Californians Voice Support for Health Care, Education Funding

(CN) – A majority of Californians believe universal health care and tuition-free community college should be the top funding priorities for incoming state leaders, the Public Policy Institute of California reported Wednesday.

Across all parties and demographic groups, adult respondents in the poll also said adding jobs, building the economy and providing a pathway to citizenship for undocumented immigrants should be the top priorities for the state.

The San Francisco-based organization asked 1,704 Golden State residents to opine on how state dollars should be allocated for the next budget year, when the state is projected to have a surplus of several billion dollars.

A majority of respondents, 57 percent, said they would prefer state leaders spend the surplus to increase funding for education and health care over large infrastructure projects.

But just 48 percent support prioritizing state funding for universal preschool.

Governor-Elect Gavin Newsom, who secured a comfortable win in the November election, said during his campaign that he would support a statewide universal health care plan, universal preschool and tuition-free community college.

Outgoing Governor Jerry Brown, who championed fiscal restraint, will leave Newsom with an operating surplus of $14.5 billion for the 2019-2020 fiscal year. Lawmakers could use the windfall for one-time spending on programs or add it to the $14.8 billion state reserves, according to a Nov. 14 state Legislative Analyst’s Office report.

Only 21 percent of respondents want the state to use the budget surplus to pay down debt and build up a reserve. Even fewer, 16 percent, support one-time spending on large infrastructure projects.

It remains unclear how Newsom, who has a 51 percent approval rating, will shape state funding priorities and allocate surplus money. A spokesperson for Newsom did not respond to a request for comment.

Half of likely voters said in the survey that they want Newsom to “mostly change to different policies” from the ones Brown implemented, especially in light of a divided economy with a 20 percent poverty rate.

Eighty-two percent of Black residents say the state is divided into haves and have nots, and 68 percent of Latinos agree.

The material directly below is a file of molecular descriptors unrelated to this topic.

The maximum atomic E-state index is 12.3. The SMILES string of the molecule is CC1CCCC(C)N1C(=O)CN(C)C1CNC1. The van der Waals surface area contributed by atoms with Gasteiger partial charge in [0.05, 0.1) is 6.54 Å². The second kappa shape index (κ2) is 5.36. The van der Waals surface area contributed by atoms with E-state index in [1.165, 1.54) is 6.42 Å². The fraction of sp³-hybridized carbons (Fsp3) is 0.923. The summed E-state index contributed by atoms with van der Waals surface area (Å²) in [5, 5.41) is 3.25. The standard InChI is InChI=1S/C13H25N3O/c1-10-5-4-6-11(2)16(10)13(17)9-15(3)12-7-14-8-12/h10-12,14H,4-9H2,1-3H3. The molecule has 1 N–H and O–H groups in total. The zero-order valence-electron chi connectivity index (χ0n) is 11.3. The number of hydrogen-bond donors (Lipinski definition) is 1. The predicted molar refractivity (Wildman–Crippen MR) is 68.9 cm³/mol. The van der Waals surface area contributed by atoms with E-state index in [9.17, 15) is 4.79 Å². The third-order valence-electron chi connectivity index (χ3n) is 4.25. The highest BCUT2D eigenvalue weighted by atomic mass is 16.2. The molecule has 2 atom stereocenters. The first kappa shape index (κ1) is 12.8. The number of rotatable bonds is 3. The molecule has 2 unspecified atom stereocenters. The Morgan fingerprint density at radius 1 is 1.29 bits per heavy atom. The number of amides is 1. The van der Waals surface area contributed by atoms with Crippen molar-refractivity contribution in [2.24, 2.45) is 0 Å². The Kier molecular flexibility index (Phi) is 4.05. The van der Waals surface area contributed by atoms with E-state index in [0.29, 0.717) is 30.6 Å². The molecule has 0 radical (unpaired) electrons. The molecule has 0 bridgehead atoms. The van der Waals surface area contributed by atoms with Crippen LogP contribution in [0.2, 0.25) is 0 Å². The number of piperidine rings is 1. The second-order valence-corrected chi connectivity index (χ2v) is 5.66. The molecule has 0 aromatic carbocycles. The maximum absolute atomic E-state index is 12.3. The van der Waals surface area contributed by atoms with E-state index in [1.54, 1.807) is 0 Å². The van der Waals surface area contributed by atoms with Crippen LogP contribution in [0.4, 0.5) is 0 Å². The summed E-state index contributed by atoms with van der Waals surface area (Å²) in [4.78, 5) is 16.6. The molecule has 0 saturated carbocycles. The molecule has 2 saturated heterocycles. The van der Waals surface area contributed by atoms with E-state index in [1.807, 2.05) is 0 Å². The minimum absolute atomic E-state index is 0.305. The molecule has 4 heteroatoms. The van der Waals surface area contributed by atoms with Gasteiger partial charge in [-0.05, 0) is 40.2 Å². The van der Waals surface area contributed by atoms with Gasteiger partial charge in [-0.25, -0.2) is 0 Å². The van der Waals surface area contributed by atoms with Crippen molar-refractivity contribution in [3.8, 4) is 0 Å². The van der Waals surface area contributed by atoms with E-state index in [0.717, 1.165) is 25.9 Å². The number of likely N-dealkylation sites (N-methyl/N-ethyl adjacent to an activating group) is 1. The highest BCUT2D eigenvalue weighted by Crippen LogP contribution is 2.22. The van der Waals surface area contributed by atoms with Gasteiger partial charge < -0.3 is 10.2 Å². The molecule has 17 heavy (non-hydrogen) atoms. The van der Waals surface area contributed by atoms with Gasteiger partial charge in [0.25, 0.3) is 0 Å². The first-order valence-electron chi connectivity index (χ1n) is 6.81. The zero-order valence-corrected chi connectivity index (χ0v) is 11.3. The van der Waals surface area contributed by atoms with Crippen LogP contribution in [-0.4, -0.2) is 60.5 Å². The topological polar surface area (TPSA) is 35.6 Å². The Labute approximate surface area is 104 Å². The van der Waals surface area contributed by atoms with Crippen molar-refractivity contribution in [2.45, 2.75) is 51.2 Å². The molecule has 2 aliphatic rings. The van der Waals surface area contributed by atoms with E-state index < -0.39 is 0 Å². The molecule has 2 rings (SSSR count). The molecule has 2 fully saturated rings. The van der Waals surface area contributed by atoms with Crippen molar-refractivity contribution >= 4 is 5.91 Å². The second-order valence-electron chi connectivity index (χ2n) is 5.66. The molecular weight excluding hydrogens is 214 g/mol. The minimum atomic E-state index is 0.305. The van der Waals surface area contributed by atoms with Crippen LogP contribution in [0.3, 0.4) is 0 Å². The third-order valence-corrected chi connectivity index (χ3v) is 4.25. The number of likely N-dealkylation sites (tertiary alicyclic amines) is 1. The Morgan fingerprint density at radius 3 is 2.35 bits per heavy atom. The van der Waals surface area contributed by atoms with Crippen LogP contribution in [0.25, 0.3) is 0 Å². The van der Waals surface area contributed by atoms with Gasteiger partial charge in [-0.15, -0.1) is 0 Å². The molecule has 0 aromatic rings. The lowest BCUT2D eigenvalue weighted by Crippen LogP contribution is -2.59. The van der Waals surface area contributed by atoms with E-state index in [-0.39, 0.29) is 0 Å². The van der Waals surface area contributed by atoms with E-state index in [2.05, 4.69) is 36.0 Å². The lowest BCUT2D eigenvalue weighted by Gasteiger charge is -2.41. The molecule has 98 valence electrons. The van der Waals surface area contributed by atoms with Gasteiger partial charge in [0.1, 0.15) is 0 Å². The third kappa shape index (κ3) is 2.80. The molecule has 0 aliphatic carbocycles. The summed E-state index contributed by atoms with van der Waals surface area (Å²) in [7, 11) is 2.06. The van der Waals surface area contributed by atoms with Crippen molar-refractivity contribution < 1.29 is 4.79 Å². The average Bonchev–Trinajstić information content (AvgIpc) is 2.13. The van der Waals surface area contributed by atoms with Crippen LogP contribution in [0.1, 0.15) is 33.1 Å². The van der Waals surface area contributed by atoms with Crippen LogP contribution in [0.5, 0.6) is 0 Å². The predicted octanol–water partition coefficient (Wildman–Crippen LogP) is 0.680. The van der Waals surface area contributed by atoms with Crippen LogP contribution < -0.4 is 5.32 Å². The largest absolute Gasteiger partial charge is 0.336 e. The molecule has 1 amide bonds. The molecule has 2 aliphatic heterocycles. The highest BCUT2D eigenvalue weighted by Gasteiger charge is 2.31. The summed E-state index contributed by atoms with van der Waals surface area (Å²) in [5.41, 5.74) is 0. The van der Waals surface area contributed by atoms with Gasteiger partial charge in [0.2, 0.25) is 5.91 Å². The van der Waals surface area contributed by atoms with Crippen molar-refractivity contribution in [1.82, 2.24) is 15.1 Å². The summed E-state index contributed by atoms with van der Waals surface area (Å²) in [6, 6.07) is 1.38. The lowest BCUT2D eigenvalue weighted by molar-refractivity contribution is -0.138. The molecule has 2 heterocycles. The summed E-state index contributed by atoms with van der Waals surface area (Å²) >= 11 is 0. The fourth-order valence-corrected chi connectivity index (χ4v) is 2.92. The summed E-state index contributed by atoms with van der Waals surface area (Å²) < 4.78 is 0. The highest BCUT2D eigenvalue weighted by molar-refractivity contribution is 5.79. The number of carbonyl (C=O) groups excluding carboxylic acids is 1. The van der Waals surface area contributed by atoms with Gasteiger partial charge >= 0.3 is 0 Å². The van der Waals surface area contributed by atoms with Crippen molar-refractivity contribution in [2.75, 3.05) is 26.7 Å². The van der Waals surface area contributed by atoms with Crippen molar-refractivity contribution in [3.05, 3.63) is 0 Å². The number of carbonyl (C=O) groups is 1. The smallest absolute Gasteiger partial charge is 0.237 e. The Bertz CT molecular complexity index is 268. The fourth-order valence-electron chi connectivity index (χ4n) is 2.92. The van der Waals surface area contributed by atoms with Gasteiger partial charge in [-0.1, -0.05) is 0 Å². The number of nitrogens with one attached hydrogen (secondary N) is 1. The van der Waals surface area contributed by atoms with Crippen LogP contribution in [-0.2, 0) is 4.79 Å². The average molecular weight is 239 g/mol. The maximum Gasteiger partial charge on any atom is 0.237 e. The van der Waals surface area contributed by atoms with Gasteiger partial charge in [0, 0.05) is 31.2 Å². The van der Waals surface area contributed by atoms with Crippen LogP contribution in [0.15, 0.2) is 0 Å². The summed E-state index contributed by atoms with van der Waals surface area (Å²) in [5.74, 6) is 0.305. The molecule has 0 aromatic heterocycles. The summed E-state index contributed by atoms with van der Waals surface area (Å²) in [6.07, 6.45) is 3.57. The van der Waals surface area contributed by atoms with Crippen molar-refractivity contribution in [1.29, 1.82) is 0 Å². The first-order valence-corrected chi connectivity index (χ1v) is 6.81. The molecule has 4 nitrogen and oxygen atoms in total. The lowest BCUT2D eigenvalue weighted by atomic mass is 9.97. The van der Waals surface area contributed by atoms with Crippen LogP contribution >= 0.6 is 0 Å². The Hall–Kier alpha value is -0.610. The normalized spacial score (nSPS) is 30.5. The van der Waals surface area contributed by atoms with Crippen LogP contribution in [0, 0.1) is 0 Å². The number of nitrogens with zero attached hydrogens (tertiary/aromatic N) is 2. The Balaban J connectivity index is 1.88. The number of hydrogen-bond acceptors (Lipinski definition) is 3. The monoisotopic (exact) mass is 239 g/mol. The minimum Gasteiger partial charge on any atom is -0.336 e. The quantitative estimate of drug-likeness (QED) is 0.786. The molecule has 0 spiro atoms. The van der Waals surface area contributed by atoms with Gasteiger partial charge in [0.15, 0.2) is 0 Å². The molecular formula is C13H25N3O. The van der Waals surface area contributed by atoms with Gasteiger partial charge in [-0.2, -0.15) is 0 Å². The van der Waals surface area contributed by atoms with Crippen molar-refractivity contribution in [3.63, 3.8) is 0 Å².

“As Gavin Newsom makes plans for his new administration, nearly half of Californians say they want him to take a different policy direction from Governor Brown,” Public Policy Institute president Mark Baldassare said in a statement.

The survey found 39 percent of Californians believe improving jobs and building up the economy is the most important priority for the future. Only 20 percent say protecting the environment is most critical.

“Many [adults] believe that children will be worse off than their parents,” Baldassare said, pointing out the 50 percent of respondents believe children today will be worse off financially than their parents.

The mandate for legislative change will present a challenge for the incoming Democratic majority in the Legislature, which has the overall approval of less than half of residents.

Many representatives will surely clamour for surplus funds for their projects, including two major state projects – a water tunnel project and a state high-speed rail project. Both need a collective $95 billion to complete.

The survey found that only 25 percent of respondents – and even fewer likely voters – support state funding for high-speed rail, which California voters voted to build in 2008.

Only 9 percent of residents said that making housing more affordable is the top issue in the state, the same percentage that believe wildfires are the most important.

A much-hyped statewide rent control measure failed in the Nov. 6 midterm election, the same week the Golden State saw the start of the most deadly wildfire in state history.

A majority of adults, 54 percent, said they are generally optimistic about the direction the state is headed. But 48 percent say they’re concerned President Donald Trump will not make the right decisions for the country’s future.

The Trump administration has locked heads with California leaders over immigration, border wall funding, law enforcement collaboration with federal immigration authorities, a proposed citizenship question on the upcoming U.S. Census, and environmental issues. Not surprisingly, then, the survey found 55 percent of Republicans say they believe immigrants are a “burden” for California.

But 84 percent, including 60 percent of Republicans, say there should be a way for undocumented immigrants living in the U.S to stay here if certain requirements are met.

The Public Policy Institute polled 1,193 adults via cellphone and 511 were interviewed on landlines. Interviews, which were conducted in English or Spanish, took place between November 11–20, 2018.

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